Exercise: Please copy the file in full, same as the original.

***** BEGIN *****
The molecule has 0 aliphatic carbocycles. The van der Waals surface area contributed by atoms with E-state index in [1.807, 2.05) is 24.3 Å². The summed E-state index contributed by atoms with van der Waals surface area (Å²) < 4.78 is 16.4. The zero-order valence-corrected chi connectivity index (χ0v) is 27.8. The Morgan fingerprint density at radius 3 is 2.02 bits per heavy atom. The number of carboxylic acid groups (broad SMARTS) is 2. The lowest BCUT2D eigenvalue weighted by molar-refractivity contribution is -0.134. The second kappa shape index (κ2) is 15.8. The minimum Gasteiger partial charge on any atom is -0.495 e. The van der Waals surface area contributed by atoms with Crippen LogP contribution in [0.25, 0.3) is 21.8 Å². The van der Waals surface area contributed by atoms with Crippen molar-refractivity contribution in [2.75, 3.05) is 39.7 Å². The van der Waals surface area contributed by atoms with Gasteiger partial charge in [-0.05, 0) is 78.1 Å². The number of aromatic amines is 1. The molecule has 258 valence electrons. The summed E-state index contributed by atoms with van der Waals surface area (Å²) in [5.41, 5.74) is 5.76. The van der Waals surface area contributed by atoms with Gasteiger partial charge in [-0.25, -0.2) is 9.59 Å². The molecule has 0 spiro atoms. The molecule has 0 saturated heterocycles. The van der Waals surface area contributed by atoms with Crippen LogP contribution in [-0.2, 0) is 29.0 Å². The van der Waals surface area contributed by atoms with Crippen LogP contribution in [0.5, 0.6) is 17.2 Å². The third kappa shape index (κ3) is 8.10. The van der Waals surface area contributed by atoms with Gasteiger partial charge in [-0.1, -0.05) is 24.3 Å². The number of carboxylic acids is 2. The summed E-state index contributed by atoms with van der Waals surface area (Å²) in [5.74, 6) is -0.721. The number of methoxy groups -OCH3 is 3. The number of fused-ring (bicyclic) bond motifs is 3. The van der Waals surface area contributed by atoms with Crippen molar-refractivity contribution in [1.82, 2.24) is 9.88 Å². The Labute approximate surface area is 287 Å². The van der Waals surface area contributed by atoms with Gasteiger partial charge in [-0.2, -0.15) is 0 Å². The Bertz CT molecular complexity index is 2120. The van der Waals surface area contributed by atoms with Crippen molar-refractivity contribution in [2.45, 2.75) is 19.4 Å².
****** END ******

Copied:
The molecule has 0 aliphatic carbocycles. The van der Waals surface area contributed by atoms with E-state index in [1.807, 2.05) is 24.3 Å². The summed E-state index contributed by atoms with van der Waals surface area (Å²) < 4.78 is 16.4. The zero-order valence-corrected chi connectivity index (χ0v) is 27.8. The Morgan fingerprint density at radius 3 is 2.02 bits per heavy atom. The number of carboxylic acid groups (broad SMARTS) is 2. The lowest BCUT2D eigenvalue weighted by molar-refractivity contribution is -0.134. The second kappa shape index (κ2) is 15.8. The minimum Gasteiger partial charge on any atom is -0.495 e. The van der Waals surface area contributed by atoms with Crippen LogP contribution in [0.25, 0.3) is 21.8 Å². The van der Waals surface area contributed by atoms with Crippen molar-refractivity contribution in [2.75, 3.05) is 39.7 Å². The van der Waals surface area contributed by atoms with Gasteiger partial charge in [-0.05, 0) is 78.1 Å². The number of aromatic amines is 1. The molecule has 258 valence electrons. The summed E-state index contributed by atoms with van der Waals surface area (Å²) in [5.41, 5.74) is 5.76. The van der Waals surface area contributed by atoms with Gasteiger partial charge in [-0.25, -0.2) is 9.59 Å². The molecule has 0 spiro atoms. The molecule has 0 saturated heterocycles. The van der Waals surface area contributed by atoms with Crippen LogP contribution in [-0.2, 0) is 29.0 Å². The van der Waals surface area contributed by atoms with Crippen LogP contribution in [0.5, 0.6) is 17.2 Å². The third kappa shape index (κ3) is 8.10. The van der Waals surface area contributed by atoms with Gasteiger partial charge in [-0.1, -0.05) is 24.3 Å². The number of carboxylic acids is 2. The summed E-state index contributed by atoms with van der Waals surface area (Å²) in [5.74, 6) is -0.721. The number of methoxy groups -OCH3 is 3. The number of fused-ring (bicyclic) bond motifs is 3. The van der Waals surface area contributed by atoms with Crippen molar-refractivity contribution in [1.82, 2.24) is 9.88 Å². The Labute approximate surface area is 287 Å². The van der Waals surface area contributed by atoms with Gasteiger partial charge in [-0.2, -0.15) is 0 Å². The Bertz CT molecular complexity index is 2120. The van der Waals surface area contributed by atoms with Crippen molar-refractivity contribution in [2.45, 2.75) is 19.4 Å².